James W. Cunningham, Ph.D., Professor Emeritus, Literacy Studies, University of North Carolina at Chapel Hill, Chapel Hill, North Carolina 27599
James W. Cunningham has authored more than 100 publications, including books, book chapters, research articles, professional articles, and scholarly reviews. He was a member of the Text Complexity Committee for the Common Core Standards in English Language Arts. Dr. Cunningham has presented many papers at national and international conferences. He is a member of the Reading Hall of Fame.
Karen A. Erickson, Ph.D., David E. and Dolores J. Yoder Distinguished Professor, Director, Center for Literacy and Disability Studies, University of North Carolina at Chapel Hill, 321 S. Columbia Street, Suite 1100 Bondurant Hall, Chapel Hill, North Carolina 27599
Karen A. Erickson is Yoder Distinguished Professor and Director of the Center for Literacy and Disability Studies at the University of North Carolina at Chapel Hill. A former teacher of children with significant disabilities, Dr. Erickson's current research addresses literacy and communication assessment and intervention for students with a range of disabilities, including significant disabilities. Dr. Erickson is codeveloper of the Tar Heel Reader online library of accessible books for beginning readers as well as several other assistive, learning, and communication technologies.
Laura M. Justice, Ph.D., EHE Distinguished Professor, Teaching and Learning Administration, Executive Director of the Schoenbaum Family Center and the Crane Center for Early Childhood Research and Policy, The Ohio State University, 175 E 7th Ave., Columbus, Ohio 43201
Dr. Justice's research primarily focuses on young children who exhibit developmental vulnerabilities in language and literacy acquisition. Much of her research considers the effects of teacher- or parent-implemented interventions on children's learning, including the effective use of storybooks. She is a recipient of the Annie Glenn Leadership Award in Speech-Language Pathology, the Editor's Award (from the American Journal of Speech-Language Pathology), the Early Career Publication Award (from the Division of Research, Council for Exceptional Children), the Erskine Fellowship (from the University of Canterbury), and the Fulbright Scholar Award. Dr. Justice has also received the Presidential Early Career Award in Science and Engineering (from President G.W. Bush).
Lauren H. Hampton, Ph.D., Research Associate, Department of Special Education, Peabody College, Vanderbilt University, Nashville, Tennessee 37203
Lauren H. Hampton is a research associate at the Peabody College of Vanderbilt University. Dr. Hampton's research focuses on early communication interventions, parent training interventions, and classroom interventions for children with autism. She has more than 10 years of experience implementing early interventions for children with autism and their families.
Lisa M. Bedore, Ph.D., CCC-SLP, Professor and Chair, Communication Sciences and Disorders, College of Public Health, Temple University, 1701 N. 13th Street, Weiss Hall 113, Philadelphia, PA 19122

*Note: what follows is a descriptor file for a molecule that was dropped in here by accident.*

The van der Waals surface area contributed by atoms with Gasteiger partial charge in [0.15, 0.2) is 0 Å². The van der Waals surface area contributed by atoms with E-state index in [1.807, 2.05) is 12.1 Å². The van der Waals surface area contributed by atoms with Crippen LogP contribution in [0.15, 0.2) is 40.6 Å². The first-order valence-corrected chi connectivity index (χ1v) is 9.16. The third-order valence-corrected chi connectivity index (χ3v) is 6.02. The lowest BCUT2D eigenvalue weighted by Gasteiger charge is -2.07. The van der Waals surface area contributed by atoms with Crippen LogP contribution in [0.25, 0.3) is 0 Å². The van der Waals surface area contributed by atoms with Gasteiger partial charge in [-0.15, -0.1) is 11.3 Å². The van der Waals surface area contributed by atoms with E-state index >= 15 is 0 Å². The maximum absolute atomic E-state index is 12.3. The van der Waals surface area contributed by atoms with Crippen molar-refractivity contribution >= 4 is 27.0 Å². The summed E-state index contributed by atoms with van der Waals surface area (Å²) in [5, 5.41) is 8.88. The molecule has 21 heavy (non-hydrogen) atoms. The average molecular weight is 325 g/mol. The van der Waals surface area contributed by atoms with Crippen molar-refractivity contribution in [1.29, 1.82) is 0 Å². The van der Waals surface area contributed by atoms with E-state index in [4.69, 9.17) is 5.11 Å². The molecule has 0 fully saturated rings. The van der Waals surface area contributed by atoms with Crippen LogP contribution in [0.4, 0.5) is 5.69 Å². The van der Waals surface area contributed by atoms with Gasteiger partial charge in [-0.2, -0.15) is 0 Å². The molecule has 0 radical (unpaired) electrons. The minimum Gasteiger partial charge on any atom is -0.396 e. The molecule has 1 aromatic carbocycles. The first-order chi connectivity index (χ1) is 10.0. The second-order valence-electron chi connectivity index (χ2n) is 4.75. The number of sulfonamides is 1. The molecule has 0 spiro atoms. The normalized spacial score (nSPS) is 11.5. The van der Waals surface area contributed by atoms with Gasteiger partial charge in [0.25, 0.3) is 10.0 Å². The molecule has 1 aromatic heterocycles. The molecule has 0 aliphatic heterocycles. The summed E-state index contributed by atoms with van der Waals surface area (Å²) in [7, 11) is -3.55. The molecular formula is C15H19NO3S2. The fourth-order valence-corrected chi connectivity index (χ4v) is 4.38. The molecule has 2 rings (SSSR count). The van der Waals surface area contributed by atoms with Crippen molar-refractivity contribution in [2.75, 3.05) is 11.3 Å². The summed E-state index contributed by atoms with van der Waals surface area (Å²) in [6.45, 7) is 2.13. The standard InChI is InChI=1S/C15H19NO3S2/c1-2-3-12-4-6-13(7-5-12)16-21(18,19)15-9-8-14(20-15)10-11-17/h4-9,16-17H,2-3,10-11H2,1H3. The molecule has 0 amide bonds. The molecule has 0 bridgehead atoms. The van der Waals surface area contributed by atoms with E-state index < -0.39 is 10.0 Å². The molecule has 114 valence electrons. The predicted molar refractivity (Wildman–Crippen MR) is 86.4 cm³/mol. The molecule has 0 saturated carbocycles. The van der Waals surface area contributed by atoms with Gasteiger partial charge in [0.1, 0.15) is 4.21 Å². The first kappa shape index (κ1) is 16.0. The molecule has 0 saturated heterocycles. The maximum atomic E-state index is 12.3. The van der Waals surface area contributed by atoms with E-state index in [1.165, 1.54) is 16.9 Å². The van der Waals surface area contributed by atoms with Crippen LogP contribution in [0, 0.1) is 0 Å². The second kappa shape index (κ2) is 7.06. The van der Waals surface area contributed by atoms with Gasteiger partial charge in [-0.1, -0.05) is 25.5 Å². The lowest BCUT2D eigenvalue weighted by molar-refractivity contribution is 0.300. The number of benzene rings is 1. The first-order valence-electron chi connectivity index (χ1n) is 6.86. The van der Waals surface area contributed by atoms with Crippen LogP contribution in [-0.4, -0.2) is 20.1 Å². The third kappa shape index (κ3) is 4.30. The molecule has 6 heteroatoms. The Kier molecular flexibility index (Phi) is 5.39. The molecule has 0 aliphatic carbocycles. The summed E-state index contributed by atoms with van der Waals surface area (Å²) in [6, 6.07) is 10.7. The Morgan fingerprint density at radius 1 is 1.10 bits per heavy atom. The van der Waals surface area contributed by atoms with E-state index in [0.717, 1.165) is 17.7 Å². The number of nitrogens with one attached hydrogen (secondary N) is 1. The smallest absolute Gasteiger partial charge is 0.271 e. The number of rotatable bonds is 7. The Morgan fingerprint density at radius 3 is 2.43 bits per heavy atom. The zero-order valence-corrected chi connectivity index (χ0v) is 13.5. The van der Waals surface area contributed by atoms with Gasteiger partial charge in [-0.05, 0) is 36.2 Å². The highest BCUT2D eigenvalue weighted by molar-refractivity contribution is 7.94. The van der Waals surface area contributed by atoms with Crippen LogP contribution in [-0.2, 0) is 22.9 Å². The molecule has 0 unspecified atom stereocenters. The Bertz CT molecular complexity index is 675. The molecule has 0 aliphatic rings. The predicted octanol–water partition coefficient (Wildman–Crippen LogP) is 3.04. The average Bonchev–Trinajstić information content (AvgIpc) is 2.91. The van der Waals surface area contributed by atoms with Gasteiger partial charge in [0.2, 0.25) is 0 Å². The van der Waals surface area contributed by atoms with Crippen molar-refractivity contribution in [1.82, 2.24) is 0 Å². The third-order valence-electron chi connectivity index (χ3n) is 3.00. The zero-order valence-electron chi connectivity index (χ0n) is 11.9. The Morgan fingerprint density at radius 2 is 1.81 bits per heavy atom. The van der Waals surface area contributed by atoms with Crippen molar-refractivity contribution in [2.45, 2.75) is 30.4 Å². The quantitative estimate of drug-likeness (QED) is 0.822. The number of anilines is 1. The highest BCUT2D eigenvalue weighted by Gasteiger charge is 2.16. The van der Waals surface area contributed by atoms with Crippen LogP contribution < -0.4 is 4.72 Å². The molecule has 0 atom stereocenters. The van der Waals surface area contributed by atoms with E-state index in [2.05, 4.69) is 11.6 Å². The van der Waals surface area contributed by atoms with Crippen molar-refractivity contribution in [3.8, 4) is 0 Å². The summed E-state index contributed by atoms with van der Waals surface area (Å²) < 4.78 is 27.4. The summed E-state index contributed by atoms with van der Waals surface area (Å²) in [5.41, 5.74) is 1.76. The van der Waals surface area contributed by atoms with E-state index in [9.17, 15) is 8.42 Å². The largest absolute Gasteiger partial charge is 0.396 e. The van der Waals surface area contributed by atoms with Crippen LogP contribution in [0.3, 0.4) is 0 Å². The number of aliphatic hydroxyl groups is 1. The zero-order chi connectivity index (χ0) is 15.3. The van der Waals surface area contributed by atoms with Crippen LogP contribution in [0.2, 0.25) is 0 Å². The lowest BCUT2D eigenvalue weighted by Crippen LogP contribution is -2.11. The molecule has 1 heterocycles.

Dr. Bedore is Professor and Chair of the Communication Sciences and Disorders Department at Temple University in Philadelphia. She is a bilingual speech-language pathologist by training. Her research interests focus on understanding the nature of language impairment in bilingual children and the factors that influence language outcomes for bilingual children. Many of her publications focus on the relationships between bilingual language experience and language performance in bilingual children. A key practical application of this work is the identification of clinical markers of language impairment that can be applied to assessments such as the BESA.
Luigi Girolametto, Ph.D., Professor, Department of Speech-Language Pathology, University of Toronto, 500 University Avenue #160, Toronto, Ontario M5G 1V7, Canada
Luigi Girolametto is a professor in the Department of Speech-Language Pathology at the University of Toronto. He teaches child language disorders and intervention. Current research in his Child Language Lab focuses on 1) parent-focused language intervention, 2) the development of emergent literacy skills in preschoolers, and 3) language acquisition in bilingual preschoolers. Dr. Girolametto's interests include the efficacy of language intervention and professional development.
MaryAnn Romski, Ph.D., Regents Professor of Communication, Psychology, and Communication Disorders, Associate Dean for Research and Graduate Studies, College of Arts and Sciences, Georgia State University, Post Office Box 4038, Atlanta, Georgia 30302
MaryAnn Romski is Regents Professor of Communication, Psychology, and Communication Disorders at Georgia State University, Atlanta, and serves as Associate Dean for Research and Graduate Studies in the College of Arts and Sciences. She is a certified speech-language pathologist with more than 30 years of clinical experience. Her well-recognized and continuously funded research program focuses on the language and communication development of children and adults with intellectual and developmental disabilities who encounter difficulty speaking, particularly the development and evaluation of computerized communication interventions.